April 30 is also the deadline for submitting a determination letter application for a pre-approved plan. In order to comply with procedural requirements for these applications, the plan administrator must provide advance notice to “interested parties” (for ongoing plans, mainly current employees) of the filing at least 10 days before the filing date. Therefore, notice must be provided no later than April 20 in connection with an April 30 filing.
In general, an employer that has adopted an M&P plan and limits design choices to those permitted in the plan document can request a determination letter by filing Form 5307. An employer that adopts a VS plan and makes changes to the pre-approved plan document may file an application for a determination letter by using either Form 5307 or Form 5300, depending on the extent of the changes. The IRS will require a Form 5300 when the VS adopter makes changes to the plan that are too extensive or complex, or otherwise incompatible with the VS program.
Special Issues for Employers Making Changes to Pre-Approved Plans
Some employers adopt pre-approved plan documents but modify them to make design changes beyond those permitted by the plan documents. Such changes can cause the plan to lose its pre-approved status and instead be treated as an individually-designed plan. For such a plan, the employer must request an IRS determination letter in order to have reliance that the modified plan document meets applicable tax-qualification requirements.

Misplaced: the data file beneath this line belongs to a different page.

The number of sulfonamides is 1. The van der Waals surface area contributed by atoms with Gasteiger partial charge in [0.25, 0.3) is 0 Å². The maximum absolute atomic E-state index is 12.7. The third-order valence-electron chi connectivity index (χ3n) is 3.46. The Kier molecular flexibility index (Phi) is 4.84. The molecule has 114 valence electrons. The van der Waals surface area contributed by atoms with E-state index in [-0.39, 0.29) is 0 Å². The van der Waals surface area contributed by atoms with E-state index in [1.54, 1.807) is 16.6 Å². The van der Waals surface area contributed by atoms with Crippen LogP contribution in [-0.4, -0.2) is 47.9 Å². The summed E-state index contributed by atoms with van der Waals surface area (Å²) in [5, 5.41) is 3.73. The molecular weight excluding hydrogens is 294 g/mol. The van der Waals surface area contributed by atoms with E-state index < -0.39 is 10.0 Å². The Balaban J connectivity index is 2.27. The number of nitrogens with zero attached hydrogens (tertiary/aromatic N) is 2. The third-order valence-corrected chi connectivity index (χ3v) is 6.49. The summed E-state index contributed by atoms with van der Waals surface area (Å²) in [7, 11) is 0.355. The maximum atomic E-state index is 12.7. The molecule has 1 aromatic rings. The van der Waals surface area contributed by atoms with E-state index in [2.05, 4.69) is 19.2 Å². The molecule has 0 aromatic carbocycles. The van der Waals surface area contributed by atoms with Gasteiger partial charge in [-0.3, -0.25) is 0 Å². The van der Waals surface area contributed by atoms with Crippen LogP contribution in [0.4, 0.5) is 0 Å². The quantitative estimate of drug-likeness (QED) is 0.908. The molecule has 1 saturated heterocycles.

These plans will be reviewed for compliance with the items shown on the Cumulative List in effect for the year in which the determination letter application is submitted (which for this year is the 2009 Cumulative List, published in Notice 2009-98). Under Rev. Proc. 2005-16, such a plan will nevertheless generally be allowed to remain within the six-year remedial amendment cycle. The IRS announced in 2008 that an employer maintaining such a plan must file a determination letter application on Form 5300 by April 30, 2010 in order to obtain reliance.
In recent years, the IRS has required that various “interim amendments” be made to qualified plans to comply with tax law changes. Plan Sponsors of M&P plans typically timely adopt the required interim amendments on behalf of all employers using such plans. As a result, such an employer generally does not have to adopt any interim amendment itself unless the amendment has various permitted design alternatives, and the employer does not choose the default option.
However, if an employer adopts an M&P plan and modifies it such that a determination letter is required as a condition of obtaining reliance, the employer must thereafter timely adopt all interim amendments itself – adoption only by the Plan Sponsor is not sufficient. If the employer submits a determination letter application for the plan, it must include copies of timely-adopted interim amendments. The failure of an employer to timely-adopt any interim amendment may be correctable under the IRS’s Employee Plans Compliance Resolution System.
Please contact one of the authors or any other member of our Employee Benefits team if you have any questions concerning the matters discussed in this article or need any assistance in connection with your plan.